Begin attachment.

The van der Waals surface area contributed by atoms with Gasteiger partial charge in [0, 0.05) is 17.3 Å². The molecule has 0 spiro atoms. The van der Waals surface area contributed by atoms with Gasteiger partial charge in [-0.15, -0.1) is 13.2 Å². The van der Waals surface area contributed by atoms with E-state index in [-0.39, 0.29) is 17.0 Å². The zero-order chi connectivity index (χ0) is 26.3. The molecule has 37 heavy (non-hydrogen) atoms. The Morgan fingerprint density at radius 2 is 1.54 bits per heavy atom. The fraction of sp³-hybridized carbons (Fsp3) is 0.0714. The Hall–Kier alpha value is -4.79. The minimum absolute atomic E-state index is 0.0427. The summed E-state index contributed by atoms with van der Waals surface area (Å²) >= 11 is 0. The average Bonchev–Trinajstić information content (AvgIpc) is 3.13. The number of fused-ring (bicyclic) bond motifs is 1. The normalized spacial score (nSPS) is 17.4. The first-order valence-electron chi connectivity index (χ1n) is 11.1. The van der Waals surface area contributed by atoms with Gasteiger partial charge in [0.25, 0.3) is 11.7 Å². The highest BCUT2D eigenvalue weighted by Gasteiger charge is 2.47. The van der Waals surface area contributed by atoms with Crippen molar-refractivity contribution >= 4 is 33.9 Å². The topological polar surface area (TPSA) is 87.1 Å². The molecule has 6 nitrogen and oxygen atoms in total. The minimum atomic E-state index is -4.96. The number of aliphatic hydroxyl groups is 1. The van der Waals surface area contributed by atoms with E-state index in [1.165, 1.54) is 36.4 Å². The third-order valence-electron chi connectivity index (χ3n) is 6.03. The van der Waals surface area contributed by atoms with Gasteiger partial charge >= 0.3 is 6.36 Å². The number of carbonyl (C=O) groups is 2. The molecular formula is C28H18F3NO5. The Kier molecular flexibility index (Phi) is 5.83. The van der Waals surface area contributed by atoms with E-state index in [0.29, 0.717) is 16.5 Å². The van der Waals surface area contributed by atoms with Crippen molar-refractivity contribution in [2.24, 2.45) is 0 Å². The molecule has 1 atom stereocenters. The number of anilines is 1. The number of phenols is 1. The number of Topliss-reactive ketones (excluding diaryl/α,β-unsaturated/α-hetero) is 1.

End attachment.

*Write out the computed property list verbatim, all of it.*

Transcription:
The van der Waals surface area contributed by atoms with Gasteiger partial charge in [0, 0.05) is 17.3 Å². The molecule has 0 spiro atoms. The van der Waals surface area contributed by atoms with Gasteiger partial charge in [-0.15, -0.1) is 13.2 Å². The van der Waals surface area contributed by atoms with E-state index in [-0.39, 0.29) is 17.0 Å². The zero-order chi connectivity index (χ0) is 26.3. The molecule has 37 heavy (non-hydrogen) atoms. The Morgan fingerprint density at radius 2 is 1.54 bits per heavy atom. The fraction of sp³-hybridized carbons (Fsp3) is 0.0714. The Hall–Kier alpha value is -4.79. The minimum absolute atomic E-state index is 0.0427. The summed E-state index contributed by atoms with van der Waals surface area (Å²) >= 11 is 0. The average Bonchev–Trinajstić information content (AvgIpc) is 3.13. The number of fused-ring (bicyclic) bond motifs is 1. The normalized spacial score (nSPS) is 17.4. The first-order valence-electron chi connectivity index (χ1n) is 11.1. The van der Waals surface area contributed by atoms with Gasteiger partial charge in [0.25, 0.3) is 11.7 Å². The highest BCUT2D eigenvalue weighted by Gasteiger charge is 2.47. The van der Waals surface area contributed by atoms with Crippen molar-refractivity contribution >= 4 is 33.9 Å². The topological polar surface area (TPSA) is 87.1 Å². The molecule has 6 nitrogen and oxygen atoms in total. The minimum atomic E-state index is -4.96. The number of aliphatic hydroxyl groups is 1. The van der Waals surface area contributed by atoms with E-state index in [1.165, 1.54) is 36.4 Å². The third-order valence-electron chi connectivity index (χ3n) is 6.03. The van der Waals surface area contributed by atoms with Gasteiger partial charge >= 0.3 is 6.36 Å². The number of carbonyl (C=O) groups is 2. The molecular formula is C28H18F3NO5. The Kier molecular flexibility index (Phi) is 5.83. The van der Waals surface area contributed by atoms with E-state index in [0.29, 0.717) is 16.5 Å². The van der Waals surface area contributed by atoms with Crippen molar-refractivity contribution in [2.24, 2.45) is 0 Å². The molecule has 1 atom stereocenters. The number of anilines is 1. The number of phenols is 1. The number of Topliss-reactive ketones (excluding diaryl/α,β-unsaturated/α-hetero) is 1.